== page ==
In a strange bid for network synergy and a more wholesome extension of the Bachelor brand than the lurid and painfully tone-deaf Bachelor in Paradise, ABC has a new reality series this Olympics season: The Bachelor Winter Games, premiering February 13. It features former contestants from across the franchise, including familiar faces from the American seasons and a handful of contestants from the international franchises. In four episodes, they compete in “winter-themed challenges,” look for potential love, and create a “global celebration of unity.” Plus, it’s a chance for the franchise to include some new people and to inject some much-needed diversity into the notoriously homogenous American series. Cute!
So let’s take a quick look at the contestants, who are split into men and women from the United States and from international seasons. The “USA Men” category features several men from Rachel Lindsay’s season, including Eric (great!), Josiah (we’ll see?), and Dean (dear Bachelor: please stop trying to make Dean happen). The “USA Women” category is much slimmer, but does feature the seemingly inevitably resurgence of Ashley I. In the “International Women” division, there are representatives from New Zealand, Sweden, Finland, Japan, China, and the U.K. And then over in “International Men,” we’ve got Benoit and Kevin from Canada, Christian from “Switzerland and Germany,” Courtney from Australia, and Jordan from New Zealand.
Look, this is a four-episode spinoff meant to tie-in to TV Olympics hype and give Chris Harrison something to do, because if that man doesn’t get to count a televised table of roses at least three times a month he starts heckling local florists. It is not going to change the world, and its total consequence even within the pool of reality television is going to be fairly minor.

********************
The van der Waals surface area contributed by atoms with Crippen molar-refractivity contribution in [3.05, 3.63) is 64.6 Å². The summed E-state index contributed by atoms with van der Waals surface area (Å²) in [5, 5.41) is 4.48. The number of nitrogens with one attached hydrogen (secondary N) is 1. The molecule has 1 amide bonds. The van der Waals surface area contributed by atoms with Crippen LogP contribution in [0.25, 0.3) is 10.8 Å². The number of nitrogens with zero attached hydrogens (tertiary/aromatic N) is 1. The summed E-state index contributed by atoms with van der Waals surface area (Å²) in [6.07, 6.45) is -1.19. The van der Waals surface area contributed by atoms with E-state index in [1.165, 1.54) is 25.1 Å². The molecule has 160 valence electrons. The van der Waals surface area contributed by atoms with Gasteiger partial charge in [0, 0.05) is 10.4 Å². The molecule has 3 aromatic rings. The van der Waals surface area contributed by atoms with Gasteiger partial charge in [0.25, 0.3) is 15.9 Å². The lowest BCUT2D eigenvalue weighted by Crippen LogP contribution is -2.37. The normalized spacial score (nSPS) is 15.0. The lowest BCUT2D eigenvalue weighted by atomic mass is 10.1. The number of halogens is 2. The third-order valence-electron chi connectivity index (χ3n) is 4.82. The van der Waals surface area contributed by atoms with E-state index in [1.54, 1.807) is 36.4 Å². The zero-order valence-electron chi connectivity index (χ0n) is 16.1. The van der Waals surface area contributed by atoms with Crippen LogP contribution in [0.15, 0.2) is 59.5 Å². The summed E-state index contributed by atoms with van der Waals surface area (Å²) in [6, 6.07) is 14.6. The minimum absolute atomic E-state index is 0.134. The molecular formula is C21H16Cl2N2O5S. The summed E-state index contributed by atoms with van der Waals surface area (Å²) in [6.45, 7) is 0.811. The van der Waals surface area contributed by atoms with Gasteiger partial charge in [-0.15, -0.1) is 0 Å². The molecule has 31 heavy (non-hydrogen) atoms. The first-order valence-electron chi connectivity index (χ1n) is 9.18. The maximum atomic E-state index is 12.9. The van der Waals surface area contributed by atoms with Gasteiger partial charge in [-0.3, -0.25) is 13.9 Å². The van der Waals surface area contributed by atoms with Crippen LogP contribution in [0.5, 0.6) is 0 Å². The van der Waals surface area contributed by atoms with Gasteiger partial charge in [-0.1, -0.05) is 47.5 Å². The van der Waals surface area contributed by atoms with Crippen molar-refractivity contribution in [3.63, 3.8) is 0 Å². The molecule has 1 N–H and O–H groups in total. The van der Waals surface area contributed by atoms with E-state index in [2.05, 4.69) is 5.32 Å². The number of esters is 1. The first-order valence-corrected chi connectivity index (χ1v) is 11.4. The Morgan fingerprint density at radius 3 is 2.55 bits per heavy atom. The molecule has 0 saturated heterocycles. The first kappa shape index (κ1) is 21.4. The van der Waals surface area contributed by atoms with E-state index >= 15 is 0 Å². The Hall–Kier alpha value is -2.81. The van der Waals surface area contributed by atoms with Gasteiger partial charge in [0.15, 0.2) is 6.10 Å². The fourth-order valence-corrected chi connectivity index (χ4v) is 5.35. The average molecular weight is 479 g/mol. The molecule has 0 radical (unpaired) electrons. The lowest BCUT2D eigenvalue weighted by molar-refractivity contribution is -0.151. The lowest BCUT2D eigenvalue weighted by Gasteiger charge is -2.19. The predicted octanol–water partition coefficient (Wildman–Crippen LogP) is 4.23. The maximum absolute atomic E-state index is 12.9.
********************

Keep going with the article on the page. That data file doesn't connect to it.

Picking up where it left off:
But c’mon, Bachelor Winter Games — you’ve got five international men, and they’re all white, and four of them are from English-speaking countries. Two of them are from Canada. (Okay, sure, according to his bio, Benoit from Montreal does have “a sexy French accent.”) There are women from Sweden and Finland and China and Japan, many of whom will surely be the subject of what the Bachelor Winter Games press release cheekily refers to as “language barriers and cultural differences.” Only three of the women are from the American seasons, and two of them (Clare and Ashley I.) have been frequently branded as “crazy” within their series. Most of the women, in other words, will likely be either desperate crazies trying to finally land a husband or exoticized beauties from far-off lands, and the mostly English-speaking men will enjoy the process of trying to, you know, talk to them.
Some of the imbalance in the contestant pool is an inevitable result of the available personalities from the international franchises — there have been far more non-American Bachelor seasons than Bachelorettes, and the most successful international Bachelorette franchise is Australian. There’s also the issue of watchability for an American audience — it’s hard to imagine The Bachelor franchise would be thrilled with subtitling entire episodes. But there have been Bachelorette seasons from India and Romania. Surely the category of “international men” could’ve looked at least a little broader.
And there could be so many benefits from a more diverse contestant group! The lone international man from a non-English-speaking country, Christian, has a bio that begins, “Ich bin nicht Mr Nice Guy”! I want more of that.
There’s at least one other concerning phrase from the Bachelor Winter Games press announcement: In addition to the presence of Nancy Kerrigan, Trista Sutter, and what will surely be a brief, hand-waving appearance by current Bachelor Arie, the four episodes will feature “some amusing issues with intimacy.” Great! So fun to know that The Bachelor has decided to really lean into its happy history with amusing issues with intimacy.
My hope is that Bachelor Winter Games ends up being a mostly nothingburger of a four-episode time waster, something to let Chris Harrison try on some outerwear and spice up what could well be an otherwise pretty boring Bachelor winter. But it’s hard to trust the franchise with something as potentially sensitive as “language barriers and cultural differences.” It’s frustrating that the cast looks so skewed toward English-speaking men. And it’s hard to imagine any version of “amusing issues with intimacy” that’s not cringeworthy. Here’s hoping we’ll at least get some mildly funny shots of Chris Harrison being pummeled with snowballs, because I have a feeling that’ll be the highlight.